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22 May 1859, Edinburgh M.D., Kt, D.L., LL.D., Sportsman, Writer, Poet, Politician, Justicer, Spiritualist Crowborough, 7 July 1930

The German Criminals (6 february 1920)

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The German Criminals is a letter written by Arthur Conan Doyle first published in The Times on 6 february 1920.

See also his first letter on the same topic: The German Criminals (12 november 1918).


Editions

  • in The Times (6 february 1920 [UK]) as The German Criminals
  • in Daily Mail (7 february 1920 [UK]) as German Judges


The German Criminals (The Times)

The Times (6 february 1920)

TO THE EDITOR OF THE TIMES.

Sir, — If the war had gone against us, and part of the German peace terms had been that Haig, Beatty, Jellicoe, and some hundred others should be delivered up to be tried upon some points which appeared to us to be inadequate, we should certainly feel an enduring resentment. We can therefore understand the feelings of the ill-informed German public. It is the first duty of a wise diplomacy to avoid enduring resentments, and therefore we should endeavour to find some means for alleviating the situation, so long as justice does not suffer.

Might I suggest that the German face would be saved, and no real harm done if they were asked to provide a Judge, or possibly two Judges, for the tribunal? If it could be so arranged that these Judges were drawn from the non-Junker class, then it is possible that they would concur with much that has to be done. But at the worst, where the Allied Judges were unanimous their presence would do no harm, while where there was difference of opinion it would tip the scale in favour of the prisoner. In every way, as it seems to me, we should now work for a peaceful Europe, which offers the only hope for financial stability.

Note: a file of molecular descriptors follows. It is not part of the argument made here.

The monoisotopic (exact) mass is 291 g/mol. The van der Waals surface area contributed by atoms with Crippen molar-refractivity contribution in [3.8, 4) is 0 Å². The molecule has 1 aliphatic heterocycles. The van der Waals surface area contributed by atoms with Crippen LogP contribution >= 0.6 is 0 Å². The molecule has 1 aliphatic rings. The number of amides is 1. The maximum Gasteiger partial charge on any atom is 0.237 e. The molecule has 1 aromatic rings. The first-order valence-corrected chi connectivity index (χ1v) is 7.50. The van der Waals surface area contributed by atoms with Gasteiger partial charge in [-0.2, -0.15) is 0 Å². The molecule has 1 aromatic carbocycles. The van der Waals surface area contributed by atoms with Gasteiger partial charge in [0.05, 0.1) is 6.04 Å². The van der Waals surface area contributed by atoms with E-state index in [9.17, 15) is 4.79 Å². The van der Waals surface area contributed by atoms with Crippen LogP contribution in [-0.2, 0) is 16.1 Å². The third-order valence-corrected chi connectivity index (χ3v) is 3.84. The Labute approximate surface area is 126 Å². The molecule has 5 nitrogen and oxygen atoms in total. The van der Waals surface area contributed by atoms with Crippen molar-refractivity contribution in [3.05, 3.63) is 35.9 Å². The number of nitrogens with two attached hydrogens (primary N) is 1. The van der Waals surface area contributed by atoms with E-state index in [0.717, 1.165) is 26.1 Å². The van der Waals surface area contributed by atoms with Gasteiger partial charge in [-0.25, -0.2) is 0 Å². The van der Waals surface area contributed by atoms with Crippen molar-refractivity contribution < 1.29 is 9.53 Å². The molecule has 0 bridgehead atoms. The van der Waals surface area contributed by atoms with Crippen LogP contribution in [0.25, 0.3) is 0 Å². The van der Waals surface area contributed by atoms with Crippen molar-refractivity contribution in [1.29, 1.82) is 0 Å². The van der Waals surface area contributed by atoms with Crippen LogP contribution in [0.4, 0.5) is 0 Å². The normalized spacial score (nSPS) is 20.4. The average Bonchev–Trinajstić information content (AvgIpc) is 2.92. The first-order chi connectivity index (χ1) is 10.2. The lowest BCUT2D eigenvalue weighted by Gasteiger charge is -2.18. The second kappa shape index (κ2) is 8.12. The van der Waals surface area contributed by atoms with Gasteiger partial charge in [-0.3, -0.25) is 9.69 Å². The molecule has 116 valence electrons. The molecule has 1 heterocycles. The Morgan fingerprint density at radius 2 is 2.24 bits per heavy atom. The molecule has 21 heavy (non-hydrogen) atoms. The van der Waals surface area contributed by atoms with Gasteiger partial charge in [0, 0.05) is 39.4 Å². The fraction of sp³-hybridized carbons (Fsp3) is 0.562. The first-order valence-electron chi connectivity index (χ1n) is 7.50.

Yours faithfully,

ARTHUR CONAN DOYLE.
Windlesham, Crowborough, Sussex, Feb. 5.



German Judges (Daily Mail)

Daily Mail (7 february 1920)

SUGGESTION BY SIR A. CONAN DOYLE.

Sir Arthur Conan Doyle, in a letter to The Times yesterday, wrote:

"If the war had gone against us, and part of the German peace terms had been that Haig, Beatty, Jellicoe, and some hundred others should be delivered up to be tried upon some points which appeared to us to be inadequate, we should certainly feel an enduring resentment.

"We can therefore understand the feelings of the ill-informed German public. Might I suggest that the German face would be saved, and no real harm done if they were asked to provide a Judge, or possibly two Judges, for the tribunal? At the worst, where the Allied Judges were unanimous their presence would do no harm, while where there was difference of opinion it would tip the scale in favour of the prisoner."







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